In My Fake Boyfriend Is Better Than Yours by Kristina Springer, Tori thinks her old, but now wealthy, friend, Sierra, is making up the boyfriend she says she acquired in Florida while on vacation at the beach. So Tori invents her own fake boyfriend, and the competition becomes fast, furious and time-consuming. Cute and sweet and twisty-turny. You’ll keep reading to figure out who’s telling the truth, who’s going to confess, and whose boyfriend really is a fake.

Nutsby Kacy Cook features 11 year old Nell, a homeschooler, who lies to her mentor, Libby, over the internet about her age and other details of her life so that she can take care of two baby squirrels she finds in her yard instead of taking them to a licensed wildlife rehabilitator. It turns out to be a really bad idea, with some devastating consequences for at least one of the squirrels.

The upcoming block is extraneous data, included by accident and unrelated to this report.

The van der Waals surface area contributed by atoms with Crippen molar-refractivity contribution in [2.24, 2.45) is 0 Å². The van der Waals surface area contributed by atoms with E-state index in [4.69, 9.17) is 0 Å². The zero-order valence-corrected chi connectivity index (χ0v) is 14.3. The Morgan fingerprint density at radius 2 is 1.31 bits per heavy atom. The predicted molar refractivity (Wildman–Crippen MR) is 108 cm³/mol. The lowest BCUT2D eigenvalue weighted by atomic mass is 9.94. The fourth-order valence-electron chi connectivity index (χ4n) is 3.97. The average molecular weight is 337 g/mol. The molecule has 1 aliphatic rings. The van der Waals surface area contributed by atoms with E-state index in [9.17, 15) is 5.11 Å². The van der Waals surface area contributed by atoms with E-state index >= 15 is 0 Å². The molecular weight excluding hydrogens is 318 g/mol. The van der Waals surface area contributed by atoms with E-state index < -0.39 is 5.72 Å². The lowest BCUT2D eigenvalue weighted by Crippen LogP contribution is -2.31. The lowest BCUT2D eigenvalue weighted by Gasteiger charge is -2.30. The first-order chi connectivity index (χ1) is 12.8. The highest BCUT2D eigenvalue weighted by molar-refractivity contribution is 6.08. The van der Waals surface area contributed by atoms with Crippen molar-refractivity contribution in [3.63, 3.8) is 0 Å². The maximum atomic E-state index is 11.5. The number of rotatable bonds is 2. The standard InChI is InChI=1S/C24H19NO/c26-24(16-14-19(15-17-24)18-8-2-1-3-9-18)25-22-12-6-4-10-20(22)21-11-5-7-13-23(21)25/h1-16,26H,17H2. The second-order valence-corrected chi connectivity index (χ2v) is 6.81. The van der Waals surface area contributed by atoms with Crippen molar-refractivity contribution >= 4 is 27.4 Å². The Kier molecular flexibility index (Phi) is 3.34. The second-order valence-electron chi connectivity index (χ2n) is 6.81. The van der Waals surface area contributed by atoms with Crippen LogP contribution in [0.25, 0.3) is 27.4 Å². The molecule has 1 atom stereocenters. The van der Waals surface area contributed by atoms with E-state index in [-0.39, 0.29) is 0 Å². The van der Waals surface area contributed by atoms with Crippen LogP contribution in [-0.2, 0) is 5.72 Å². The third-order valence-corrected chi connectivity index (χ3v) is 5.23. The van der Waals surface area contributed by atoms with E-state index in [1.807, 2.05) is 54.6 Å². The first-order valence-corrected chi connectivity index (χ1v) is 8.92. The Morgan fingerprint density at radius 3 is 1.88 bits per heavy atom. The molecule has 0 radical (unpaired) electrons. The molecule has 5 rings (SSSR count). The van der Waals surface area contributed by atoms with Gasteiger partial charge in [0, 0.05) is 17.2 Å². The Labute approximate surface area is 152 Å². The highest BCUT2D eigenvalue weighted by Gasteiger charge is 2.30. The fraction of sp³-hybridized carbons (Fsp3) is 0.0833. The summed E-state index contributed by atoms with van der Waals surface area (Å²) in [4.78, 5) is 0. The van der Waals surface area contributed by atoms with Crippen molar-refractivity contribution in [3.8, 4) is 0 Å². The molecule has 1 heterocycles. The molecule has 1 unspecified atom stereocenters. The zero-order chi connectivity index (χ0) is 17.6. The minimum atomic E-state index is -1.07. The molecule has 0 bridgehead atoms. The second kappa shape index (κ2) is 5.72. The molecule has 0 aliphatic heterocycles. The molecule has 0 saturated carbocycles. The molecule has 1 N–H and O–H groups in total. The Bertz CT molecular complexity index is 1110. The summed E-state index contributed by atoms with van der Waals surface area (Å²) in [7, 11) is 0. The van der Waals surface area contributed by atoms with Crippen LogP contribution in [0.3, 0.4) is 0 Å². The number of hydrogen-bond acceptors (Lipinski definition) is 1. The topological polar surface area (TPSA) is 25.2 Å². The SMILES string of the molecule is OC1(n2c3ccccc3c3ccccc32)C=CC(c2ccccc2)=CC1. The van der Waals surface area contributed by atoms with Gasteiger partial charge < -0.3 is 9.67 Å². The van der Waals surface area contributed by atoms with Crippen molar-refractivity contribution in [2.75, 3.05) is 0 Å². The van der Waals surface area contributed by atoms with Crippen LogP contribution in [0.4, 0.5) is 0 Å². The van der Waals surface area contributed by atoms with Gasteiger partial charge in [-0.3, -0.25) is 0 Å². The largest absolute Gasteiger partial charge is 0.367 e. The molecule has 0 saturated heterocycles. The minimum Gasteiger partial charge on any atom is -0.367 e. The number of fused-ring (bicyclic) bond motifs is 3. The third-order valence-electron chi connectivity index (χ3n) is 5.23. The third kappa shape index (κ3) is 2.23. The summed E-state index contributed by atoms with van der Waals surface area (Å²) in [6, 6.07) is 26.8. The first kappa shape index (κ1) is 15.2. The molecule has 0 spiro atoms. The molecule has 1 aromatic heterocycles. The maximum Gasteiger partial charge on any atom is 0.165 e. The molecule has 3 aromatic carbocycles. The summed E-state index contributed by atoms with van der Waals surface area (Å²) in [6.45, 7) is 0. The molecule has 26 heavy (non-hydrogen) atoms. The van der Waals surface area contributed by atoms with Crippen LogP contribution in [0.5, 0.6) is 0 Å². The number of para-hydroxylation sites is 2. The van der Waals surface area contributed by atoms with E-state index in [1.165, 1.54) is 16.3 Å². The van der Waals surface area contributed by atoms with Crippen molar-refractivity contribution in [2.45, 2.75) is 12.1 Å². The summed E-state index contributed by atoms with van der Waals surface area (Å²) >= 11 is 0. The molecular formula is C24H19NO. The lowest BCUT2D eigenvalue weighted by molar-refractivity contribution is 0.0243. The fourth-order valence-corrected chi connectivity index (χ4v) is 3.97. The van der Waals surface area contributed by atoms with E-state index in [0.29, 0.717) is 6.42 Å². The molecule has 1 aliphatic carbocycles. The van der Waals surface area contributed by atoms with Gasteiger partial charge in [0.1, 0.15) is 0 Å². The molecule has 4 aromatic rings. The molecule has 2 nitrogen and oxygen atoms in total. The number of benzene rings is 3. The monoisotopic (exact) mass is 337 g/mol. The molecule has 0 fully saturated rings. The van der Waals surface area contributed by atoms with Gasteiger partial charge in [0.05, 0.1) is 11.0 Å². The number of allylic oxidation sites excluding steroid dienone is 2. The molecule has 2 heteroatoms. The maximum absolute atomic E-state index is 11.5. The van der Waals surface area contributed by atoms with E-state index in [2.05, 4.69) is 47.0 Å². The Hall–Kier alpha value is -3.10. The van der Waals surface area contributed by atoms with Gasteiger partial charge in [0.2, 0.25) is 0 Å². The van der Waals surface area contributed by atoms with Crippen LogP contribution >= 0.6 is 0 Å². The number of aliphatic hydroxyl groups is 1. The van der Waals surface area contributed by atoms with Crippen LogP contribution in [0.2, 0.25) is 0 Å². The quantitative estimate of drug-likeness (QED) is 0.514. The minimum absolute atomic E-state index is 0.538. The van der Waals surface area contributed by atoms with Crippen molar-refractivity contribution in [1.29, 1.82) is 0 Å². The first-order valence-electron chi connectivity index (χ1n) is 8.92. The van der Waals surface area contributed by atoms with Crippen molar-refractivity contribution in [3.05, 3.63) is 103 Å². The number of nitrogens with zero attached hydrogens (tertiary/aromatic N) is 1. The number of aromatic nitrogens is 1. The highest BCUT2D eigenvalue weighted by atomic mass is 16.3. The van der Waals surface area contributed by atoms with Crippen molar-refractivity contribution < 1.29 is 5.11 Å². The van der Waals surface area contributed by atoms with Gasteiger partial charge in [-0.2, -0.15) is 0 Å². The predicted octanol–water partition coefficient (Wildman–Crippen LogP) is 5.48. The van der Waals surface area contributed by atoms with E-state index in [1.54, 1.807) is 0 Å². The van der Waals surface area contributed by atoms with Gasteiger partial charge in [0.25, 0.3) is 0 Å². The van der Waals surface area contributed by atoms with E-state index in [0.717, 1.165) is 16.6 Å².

In Happy Birthday, Sophie Hartley by Stephanie Greene, almost ten year old Sophie tells everyone at school that she’s getting a baby gorilla for her birthday. Even though Sophie knows deep down that her parents never really promised her a real baby gorilla, she almost convinces herself that her birthday wish will come true. Thereby demonstrating one danger of lying: you might even fool yourself.

I would recommend all of the above, but my favorite was Moxie Roosevelt. Have any of these books or others made you think about lies, exaggerations, and the consequences thereof? I think it would be great book club theme to read several of these books with a group of kids and discuss how easily untruths can spin out of control and cause a world of hurt.

The shortlists for the 2010 Cybils will be announced on New Year’s Day. And that’s no lie.